(Newsroom America) -- Rising food prices have driven an estimated 44 million people into poverty in developing countries since last June as food costs continue to rise to near 2008 levels, according to the World Bank.
The figures were released ahead of the G20 Meeting of Finance Ministers and Central Bank Governors in Paris.
“Global food prices are rising to dangerous levels and threaten tens of millions of poor people around the world,” said World Bank Group President Robert B. Zoellick. “The price hike is already pushing millions of people into poverty, and putting stress on the most vulnerable, who spend more than half of their income on food.”
According to the latest edition of Food Price Watch, the World Bank’s food price index rose by 15 percent between October 2010 and January 2011, is 29 percent above its level a year earlier, and is only 3 percent below its 2008 peak.
Among grains, global wheat prices have risen the most, doubling between June 2010 and January 2011. Maize prices are about 73 percent higher, but crucially for many of the world’s poor, rice prices have increased at a slower rate than other grains. Sugar and edible oils have also gone up sharply. Other food items essential for dietary diversity in many countries have increased, such as vegetables in India and China, and beans in some African countries.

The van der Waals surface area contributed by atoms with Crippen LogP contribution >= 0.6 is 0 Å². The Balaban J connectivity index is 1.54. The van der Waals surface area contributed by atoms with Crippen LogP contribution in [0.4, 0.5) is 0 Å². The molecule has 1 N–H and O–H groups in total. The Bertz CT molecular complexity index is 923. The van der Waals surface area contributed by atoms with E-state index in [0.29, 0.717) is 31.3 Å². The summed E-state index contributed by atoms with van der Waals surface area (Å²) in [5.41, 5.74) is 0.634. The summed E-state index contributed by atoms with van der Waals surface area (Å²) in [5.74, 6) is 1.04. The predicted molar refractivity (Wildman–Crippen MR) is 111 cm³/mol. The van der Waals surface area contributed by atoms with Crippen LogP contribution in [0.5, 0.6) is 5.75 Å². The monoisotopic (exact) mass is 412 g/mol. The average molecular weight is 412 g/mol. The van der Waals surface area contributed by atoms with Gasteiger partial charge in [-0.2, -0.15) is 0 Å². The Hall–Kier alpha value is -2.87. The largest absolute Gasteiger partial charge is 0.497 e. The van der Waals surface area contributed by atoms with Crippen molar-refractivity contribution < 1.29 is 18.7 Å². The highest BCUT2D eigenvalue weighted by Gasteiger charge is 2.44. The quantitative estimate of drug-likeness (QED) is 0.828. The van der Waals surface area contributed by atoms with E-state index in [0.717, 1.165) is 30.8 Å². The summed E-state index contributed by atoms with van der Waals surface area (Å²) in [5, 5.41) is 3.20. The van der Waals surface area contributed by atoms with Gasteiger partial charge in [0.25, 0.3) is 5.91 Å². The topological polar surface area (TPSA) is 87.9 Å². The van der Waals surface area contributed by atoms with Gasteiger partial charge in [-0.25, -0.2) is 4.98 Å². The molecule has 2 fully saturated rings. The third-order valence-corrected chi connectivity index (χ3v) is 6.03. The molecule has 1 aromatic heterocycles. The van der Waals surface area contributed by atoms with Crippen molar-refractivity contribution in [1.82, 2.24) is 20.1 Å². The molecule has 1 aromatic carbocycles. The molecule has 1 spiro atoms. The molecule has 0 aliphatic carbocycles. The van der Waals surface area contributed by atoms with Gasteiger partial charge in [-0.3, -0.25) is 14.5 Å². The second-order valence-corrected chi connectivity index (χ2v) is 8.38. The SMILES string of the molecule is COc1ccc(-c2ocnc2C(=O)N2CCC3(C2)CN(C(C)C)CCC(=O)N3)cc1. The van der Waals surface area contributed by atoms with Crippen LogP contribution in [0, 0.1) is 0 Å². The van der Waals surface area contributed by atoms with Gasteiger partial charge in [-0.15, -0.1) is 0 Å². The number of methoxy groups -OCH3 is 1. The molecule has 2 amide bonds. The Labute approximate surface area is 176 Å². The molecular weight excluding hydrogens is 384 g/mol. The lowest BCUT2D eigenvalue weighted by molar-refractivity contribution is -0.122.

According to Food Price Watch, the increase in extreme poverty (under US$1.25 a day) due to the price hike is associated with higher malnutrition, as poorer people eat less and are forced to buy food that is both less expensive and less nutritious.
In contrast to the 2008 food price spike, two factors have prevented even more people falling into poverty this time. One is that good harvests in many African countries have kept prices stable, especially for maize, a key staple. Another is the fact that the increases in global rice prices have been moderate and the outlook for the rice market appears stable.
Measures to address the recent round of food price spikes include expanding nutritional and safety net programs in countries where food prices are rising fastest, avoiding food export restrictions, and finding better information on food stocks. More investments in agriculture, the development of less food-intensive biofuels, and climate change adaptation, are also needed.
(C) Newsroom America 2011